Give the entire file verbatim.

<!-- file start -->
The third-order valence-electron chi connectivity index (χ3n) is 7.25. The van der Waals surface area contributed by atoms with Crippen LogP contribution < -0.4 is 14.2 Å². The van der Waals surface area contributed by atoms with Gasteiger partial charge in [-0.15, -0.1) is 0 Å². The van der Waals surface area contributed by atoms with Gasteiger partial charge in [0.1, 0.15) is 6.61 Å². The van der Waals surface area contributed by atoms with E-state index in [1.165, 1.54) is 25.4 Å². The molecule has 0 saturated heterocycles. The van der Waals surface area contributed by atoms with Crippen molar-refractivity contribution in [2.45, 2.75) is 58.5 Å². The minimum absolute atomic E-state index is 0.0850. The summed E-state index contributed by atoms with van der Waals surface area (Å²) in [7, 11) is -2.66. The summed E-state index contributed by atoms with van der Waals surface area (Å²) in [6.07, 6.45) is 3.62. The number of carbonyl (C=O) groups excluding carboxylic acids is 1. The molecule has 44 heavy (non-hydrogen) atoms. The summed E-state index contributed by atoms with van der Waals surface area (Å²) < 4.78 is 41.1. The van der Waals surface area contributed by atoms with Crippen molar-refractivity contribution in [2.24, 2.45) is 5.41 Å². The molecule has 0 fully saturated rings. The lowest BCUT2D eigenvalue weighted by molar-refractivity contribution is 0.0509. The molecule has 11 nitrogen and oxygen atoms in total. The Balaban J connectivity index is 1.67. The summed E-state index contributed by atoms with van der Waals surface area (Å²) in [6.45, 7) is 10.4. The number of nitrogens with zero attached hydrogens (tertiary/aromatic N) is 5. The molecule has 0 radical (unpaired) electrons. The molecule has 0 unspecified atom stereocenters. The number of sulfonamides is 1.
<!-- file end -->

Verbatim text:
The third-order valence-electron chi connectivity index (χ3n) is 7.25. The van der Waals surface area contributed by atoms with Crippen LogP contribution < -0.4 is 14.2 Å². The van der Waals surface area contributed by atoms with Gasteiger partial charge in [-0.15, -0.1) is 0 Å². The van der Waals surface area contributed by atoms with Gasteiger partial charge in [0.1, 0.15) is 6.61 Å². The van der Waals surface area contributed by atoms with E-state index in [1.165, 1.54) is 25.4 Å². The molecule has 0 saturated heterocycles. The van der Waals surface area contributed by atoms with Crippen molar-refractivity contribution in [2.45, 2.75) is 58.5 Å². The minimum absolute atomic E-state index is 0.0850. The summed E-state index contributed by atoms with van der Waals surface area (Å²) in [7, 11) is -2.66. The summed E-state index contributed by atoms with van der Waals surface area (Å²) in [6.07, 6.45) is 3.62. The number of carbonyl (C=O) groups excluding carboxylic acids is 1. The molecule has 44 heavy (non-hydrogen) atoms. The summed E-state index contributed by atoms with van der Waals surface area (Å²) < 4.78 is 41.1. The van der Waals surface area contributed by atoms with Crippen molar-refractivity contribution in [2.24, 2.45) is 5.41 Å². The molecule has 0 fully saturated rings. The lowest BCUT2D eigenvalue weighted by molar-refractivity contribution is 0.0509. The molecule has 11 nitrogen and oxygen atoms in total. The Balaban J connectivity index is 1.67. The summed E-state index contributed by atoms with van der Waals surface area (Å²) in [6.45, 7) is 10.4. The number of nitrogens with zero attached hydrogens (tertiary/aromatic N) is 5. The molecule has 0 radical (unpaired) electrons. The molecule has 0 unspecified atom stereocenters. The number of sulfonamides is 1.